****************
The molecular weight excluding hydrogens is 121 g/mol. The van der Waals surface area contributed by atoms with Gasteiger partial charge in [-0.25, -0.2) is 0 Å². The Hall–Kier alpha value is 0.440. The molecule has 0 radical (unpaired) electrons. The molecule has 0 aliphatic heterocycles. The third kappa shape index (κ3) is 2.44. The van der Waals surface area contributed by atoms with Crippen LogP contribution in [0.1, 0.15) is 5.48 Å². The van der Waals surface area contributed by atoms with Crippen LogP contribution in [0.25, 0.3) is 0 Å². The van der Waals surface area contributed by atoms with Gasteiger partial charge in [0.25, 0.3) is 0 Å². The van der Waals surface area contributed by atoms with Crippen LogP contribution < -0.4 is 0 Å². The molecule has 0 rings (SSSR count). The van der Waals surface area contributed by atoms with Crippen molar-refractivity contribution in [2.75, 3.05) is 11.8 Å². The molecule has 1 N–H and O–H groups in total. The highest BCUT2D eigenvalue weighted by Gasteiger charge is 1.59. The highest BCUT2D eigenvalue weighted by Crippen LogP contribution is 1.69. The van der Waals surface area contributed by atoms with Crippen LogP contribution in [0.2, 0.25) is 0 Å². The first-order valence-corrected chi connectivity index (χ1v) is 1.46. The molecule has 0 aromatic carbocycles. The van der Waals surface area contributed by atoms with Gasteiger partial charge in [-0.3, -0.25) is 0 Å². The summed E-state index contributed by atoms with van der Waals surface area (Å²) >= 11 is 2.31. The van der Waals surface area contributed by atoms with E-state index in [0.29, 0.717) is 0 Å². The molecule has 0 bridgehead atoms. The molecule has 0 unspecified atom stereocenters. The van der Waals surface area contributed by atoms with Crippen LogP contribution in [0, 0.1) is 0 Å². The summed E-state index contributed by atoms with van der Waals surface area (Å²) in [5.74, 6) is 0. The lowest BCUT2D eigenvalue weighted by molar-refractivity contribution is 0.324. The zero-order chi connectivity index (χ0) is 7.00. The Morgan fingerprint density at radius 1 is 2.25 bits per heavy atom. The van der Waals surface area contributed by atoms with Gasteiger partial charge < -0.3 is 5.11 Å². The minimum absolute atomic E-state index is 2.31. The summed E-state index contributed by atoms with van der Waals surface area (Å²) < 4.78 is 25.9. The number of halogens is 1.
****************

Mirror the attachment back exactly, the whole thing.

The molecular weight excluding hydrogens is 121 g/mol. The van der Waals surface area contributed by atoms with Gasteiger partial charge in [-0.25, -0.2) is 0 Å². The Hall–Kier alpha value is 0.440. The molecule has 0 radical (unpaired) electrons. The molecule has 0 aliphatic heterocycles. The third kappa shape index (κ3) is 2.44. The van der Waals surface area contributed by atoms with Crippen LogP contribution in [0.1, 0.15) is 5.48 Å². The van der Waals surface area contributed by atoms with Crippen LogP contribution in [0.25, 0.3) is 0 Å². The van der Waals surface area contributed by atoms with Gasteiger partial charge in [0.25, 0.3) is 0 Å². The van der Waals surface area contributed by atoms with Crippen LogP contribution < -0.4 is 0 Å². The molecule has 0 rings (SSSR count). The van der Waals surface area contributed by atoms with Crippen molar-refractivity contribution in [2.75, 3.05) is 11.8 Å². The molecule has 1 N–H and O–H groups in total. The highest BCUT2D eigenvalue weighted by Gasteiger charge is 1.59. The highest BCUT2D eigenvalue weighted by Crippen LogP contribution is 1.69. The van der Waals surface area contributed by atoms with Crippen LogP contribution in [0.2, 0.25) is 0 Å². The first-order valence-corrected chi connectivity index (χ1v) is 1.46. The molecule has 0 aromatic carbocycles. The van der Waals surface area contributed by atoms with Gasteiger partial charge in [-0.3, -0.25) is 0 Å². The summed E-state index contributed by atoms with van der Waals surface area (Å²) >= 11 is 2.31. The van der Waals surface area contributed by atoms with E-state index in [0.29, 0.717) is 0 Å². The molecule has 0 bridgehead atoms. The molecule has 0 unspecified atom stereocenters. The van der Waals surface area contributed by atoms with Crippen LogP contribution in [0, 0.1) is 0 Å². The summed E-state index contributed by atoms with van der Waals surface area (Å²) in [5.74, 6) is 0. The lowest BCUT2D eigenvalue weighted by molar-refractivity contribution is 0.324. The zero-order chi connectivity index (χ0) is 7.00. The Morgan fingerprint density at radius 1 is 2.25 bits per heavy atom. The van der Waals surface area contributed by atoms with Gasteiger partial charge < -0.3 is 5.11 Å². The minimum absolute atomic E-state index is 2.31. The summed E-state index contributed by atoms with van der Waals surface area (Å²) < 4.78 is 25.9. The number of halogens is 1.